Love Trump? Hate Him? That's No Way to Invest.
Today is the day that Donald J. Trump will be inaugurated as the 45th U.S. president.
From weeks before the election right up until today, talking heads have been telling us how momentous this will be for the stock market. First, the pundits warned us of an imminent market slump. Then when the markets defied their expectations and rallied after his surprise victory, they crafted an explanatory narrative of deregulation, infrastructure stimulus and tax cuts. Now, with markets going nowhere, the sages are blaming high U.S. stock valuation.
History strongly suggests these folks should pour themselves a tall glass of something stiff and be roundly ignored by you, the investor class. There are many reasons why this is so, but let’s begin with a few choice examples from just before and shortly after our departing president, Barack Obama, was elected.
On March 6, 2009, the Wall Street Journal published an op-ed with the unfortunate headline “Obama's Radicalism Is Killing the Dow” by the Republican economic operative, Michael Boskin. I say "unfortunate" because that was just three days before the market's low point. The Standard & Poor's 500 Index has since gained 293 percent, while the Dow is up almost as much.
Consider another poorly timed article. This one appeared in the Washington Post on Sept. 14, 2008, with the headline, “Quit Doling Out That Bad-Economy Line.” This article, by Donald Luskin, explained that the economy was great and all the worrying was like "a virus." This was, need I remind you, the very day before Lehman Brothers Holdings Inc. failed and two days before American International Group Inc. had to be bailed out by the federal government, sending the financial crisis into high gear. Oh, and this article appeared 10 months after the recession had started, and in the midst of a 57 percent stock-market crash.
These two epic fails are really just political screeds in the guise of economic analysis, both of which turned out to be monumental money losers for anyone foolish enough to listen to them. They also both illustrate some of my favorite investment errors: They create a false narrative; confuse emotional, ideological belief with investing advice and mix up correlation with causation. Both were written by ministers without portfolios -- meaning those outside of finance with no skin in the game. Pundits playing politics don't have the same negative consequences for being wrong that real asset managers do.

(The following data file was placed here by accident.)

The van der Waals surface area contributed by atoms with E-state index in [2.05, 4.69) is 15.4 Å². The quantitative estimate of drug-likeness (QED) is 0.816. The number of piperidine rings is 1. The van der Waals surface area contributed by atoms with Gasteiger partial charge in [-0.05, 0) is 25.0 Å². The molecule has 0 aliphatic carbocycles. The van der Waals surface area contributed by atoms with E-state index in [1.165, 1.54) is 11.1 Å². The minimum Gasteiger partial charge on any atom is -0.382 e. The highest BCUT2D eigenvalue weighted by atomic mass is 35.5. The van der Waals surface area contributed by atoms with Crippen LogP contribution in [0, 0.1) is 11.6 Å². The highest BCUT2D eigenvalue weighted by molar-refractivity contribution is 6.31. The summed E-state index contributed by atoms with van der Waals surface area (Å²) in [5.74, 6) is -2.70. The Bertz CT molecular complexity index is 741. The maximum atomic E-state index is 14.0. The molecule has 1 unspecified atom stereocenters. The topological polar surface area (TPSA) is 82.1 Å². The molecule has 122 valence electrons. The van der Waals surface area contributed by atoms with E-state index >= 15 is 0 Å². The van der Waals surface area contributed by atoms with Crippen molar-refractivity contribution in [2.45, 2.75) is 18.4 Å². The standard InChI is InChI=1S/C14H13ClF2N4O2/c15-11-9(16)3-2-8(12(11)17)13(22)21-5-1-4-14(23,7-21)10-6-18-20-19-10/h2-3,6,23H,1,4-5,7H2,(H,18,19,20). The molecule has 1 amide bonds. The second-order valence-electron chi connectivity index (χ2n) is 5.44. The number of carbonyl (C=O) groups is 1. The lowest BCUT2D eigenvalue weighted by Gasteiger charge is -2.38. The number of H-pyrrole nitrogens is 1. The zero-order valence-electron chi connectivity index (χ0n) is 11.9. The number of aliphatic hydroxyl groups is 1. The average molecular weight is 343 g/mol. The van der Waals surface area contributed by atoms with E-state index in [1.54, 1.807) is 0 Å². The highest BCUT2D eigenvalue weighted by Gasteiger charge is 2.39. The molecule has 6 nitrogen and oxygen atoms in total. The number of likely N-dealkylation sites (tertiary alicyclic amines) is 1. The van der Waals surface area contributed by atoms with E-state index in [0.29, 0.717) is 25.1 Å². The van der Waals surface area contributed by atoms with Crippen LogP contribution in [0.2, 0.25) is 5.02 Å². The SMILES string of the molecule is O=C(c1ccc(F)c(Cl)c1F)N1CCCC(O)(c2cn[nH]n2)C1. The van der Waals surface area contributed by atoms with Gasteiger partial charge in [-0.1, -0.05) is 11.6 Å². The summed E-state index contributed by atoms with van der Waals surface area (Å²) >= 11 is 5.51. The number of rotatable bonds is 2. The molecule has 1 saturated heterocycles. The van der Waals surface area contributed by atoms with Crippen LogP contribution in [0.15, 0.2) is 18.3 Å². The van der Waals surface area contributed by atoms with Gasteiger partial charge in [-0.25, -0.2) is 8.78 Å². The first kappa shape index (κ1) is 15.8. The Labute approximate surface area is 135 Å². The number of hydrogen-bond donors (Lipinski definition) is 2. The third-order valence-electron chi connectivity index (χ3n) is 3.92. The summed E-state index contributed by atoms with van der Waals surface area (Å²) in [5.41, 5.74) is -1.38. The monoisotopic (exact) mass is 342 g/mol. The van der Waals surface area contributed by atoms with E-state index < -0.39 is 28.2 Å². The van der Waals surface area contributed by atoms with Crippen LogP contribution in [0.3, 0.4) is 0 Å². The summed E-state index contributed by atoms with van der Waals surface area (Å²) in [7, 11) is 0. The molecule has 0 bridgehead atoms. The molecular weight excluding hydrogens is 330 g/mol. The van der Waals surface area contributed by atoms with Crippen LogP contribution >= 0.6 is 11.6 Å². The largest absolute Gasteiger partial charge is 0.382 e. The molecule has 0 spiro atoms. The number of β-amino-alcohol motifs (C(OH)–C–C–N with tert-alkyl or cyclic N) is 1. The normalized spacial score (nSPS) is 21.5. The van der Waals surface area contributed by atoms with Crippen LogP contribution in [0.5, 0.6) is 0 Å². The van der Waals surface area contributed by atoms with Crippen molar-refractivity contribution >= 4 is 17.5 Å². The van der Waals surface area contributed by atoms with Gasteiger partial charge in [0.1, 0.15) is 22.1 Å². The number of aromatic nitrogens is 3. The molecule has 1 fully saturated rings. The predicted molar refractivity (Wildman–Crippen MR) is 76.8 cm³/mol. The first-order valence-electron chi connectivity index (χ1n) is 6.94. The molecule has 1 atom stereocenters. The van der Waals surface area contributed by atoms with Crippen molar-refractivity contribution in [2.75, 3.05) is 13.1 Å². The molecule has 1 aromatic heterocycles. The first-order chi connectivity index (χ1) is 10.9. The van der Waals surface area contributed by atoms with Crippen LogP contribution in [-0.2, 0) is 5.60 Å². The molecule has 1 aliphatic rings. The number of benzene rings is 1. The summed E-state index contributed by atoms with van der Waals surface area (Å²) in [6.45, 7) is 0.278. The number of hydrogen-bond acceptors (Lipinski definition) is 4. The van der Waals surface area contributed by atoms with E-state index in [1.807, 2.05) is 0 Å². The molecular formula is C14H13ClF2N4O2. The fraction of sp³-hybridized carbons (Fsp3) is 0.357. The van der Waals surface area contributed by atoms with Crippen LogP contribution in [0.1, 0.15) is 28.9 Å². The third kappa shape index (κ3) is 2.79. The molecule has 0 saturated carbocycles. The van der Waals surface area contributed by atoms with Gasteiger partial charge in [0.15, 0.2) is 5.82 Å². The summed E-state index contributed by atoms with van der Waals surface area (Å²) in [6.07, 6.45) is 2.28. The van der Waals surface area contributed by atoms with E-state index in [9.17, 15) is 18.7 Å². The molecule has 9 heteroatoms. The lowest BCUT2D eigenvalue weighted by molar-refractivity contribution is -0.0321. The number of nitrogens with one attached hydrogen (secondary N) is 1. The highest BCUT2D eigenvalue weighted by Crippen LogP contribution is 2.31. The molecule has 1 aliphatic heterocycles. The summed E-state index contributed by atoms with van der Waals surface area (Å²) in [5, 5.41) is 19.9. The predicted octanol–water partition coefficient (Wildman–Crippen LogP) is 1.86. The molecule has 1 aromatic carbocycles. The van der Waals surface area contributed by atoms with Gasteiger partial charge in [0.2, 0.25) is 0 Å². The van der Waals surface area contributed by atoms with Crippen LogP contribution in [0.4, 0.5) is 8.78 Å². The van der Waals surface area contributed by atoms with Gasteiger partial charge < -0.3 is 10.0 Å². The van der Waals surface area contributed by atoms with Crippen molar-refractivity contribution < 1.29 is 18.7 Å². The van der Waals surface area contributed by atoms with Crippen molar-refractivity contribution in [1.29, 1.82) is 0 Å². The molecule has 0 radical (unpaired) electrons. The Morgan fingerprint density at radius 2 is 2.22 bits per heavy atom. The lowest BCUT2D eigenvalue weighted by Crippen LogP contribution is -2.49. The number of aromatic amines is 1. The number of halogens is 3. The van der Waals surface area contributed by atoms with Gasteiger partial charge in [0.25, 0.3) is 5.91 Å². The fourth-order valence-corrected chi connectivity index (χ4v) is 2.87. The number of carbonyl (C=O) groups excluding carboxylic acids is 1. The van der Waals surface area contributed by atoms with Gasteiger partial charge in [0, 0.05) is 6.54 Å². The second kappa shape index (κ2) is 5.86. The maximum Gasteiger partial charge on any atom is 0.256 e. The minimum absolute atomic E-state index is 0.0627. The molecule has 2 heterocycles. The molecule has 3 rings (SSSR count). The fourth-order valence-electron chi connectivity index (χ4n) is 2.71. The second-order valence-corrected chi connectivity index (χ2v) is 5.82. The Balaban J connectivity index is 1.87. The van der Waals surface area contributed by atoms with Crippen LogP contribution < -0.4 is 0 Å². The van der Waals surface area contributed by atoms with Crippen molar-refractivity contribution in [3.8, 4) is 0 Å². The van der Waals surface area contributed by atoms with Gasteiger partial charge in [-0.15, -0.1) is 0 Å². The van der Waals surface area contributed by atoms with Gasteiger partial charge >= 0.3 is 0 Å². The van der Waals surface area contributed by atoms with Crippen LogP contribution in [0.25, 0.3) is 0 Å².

I keep repeating this, but only because it is so true: politics and investing do not mix.
And this is true not just when the president is a Democrat; recall the general response to Republican President George W. Bush and his 2003 tax cuts? Politically biased investors expected the cuts to blow up the deficit, hurt job creation and cause a host of other problems. These folks confused what their actual jobs were: managing money, not cooking up largely ignored policy papers at some bought-and-paid-for think tank. Markets didn’t care about those political assessments, and they rallied 94 percent during the four years after the tax cuts were adopted.
This is why people active in party politics -- donors, organizers, true believers and activists -- shouldn't be allowed anywhere near your investment portfolio or your psyche. And, the reverse is true: anyone running money should avoid party politics, since it leads to a lack of the objectivity and dispassion needed to do the job well. Politics is a huge distraction; it is rarely compartmentalized, and typically leads to ill-considered emotional decision-making.
These examples don't suggest that presidents are inconsequential or cannot have an impact on markets and the economy. As we have detailed before, the holders of that office have a potentially enormous affect. Consider instead how lethal it might be to your portfolio to let your personal politics influence your expectations and outlook. This is inherently very dangerous to your objectivity because once your objectivity is compromised your investing decisions are invariably disastrous.
Yes, Trump as of today is president. Your personal view of him -- either positive or negative -- is irrelevant to how you should be managing your investments.
This column does not necessarily reflect the opinion of the editorial board or Bloomberg LP and its owners.
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Barry Ritholtz at firstname.lastname@example.org
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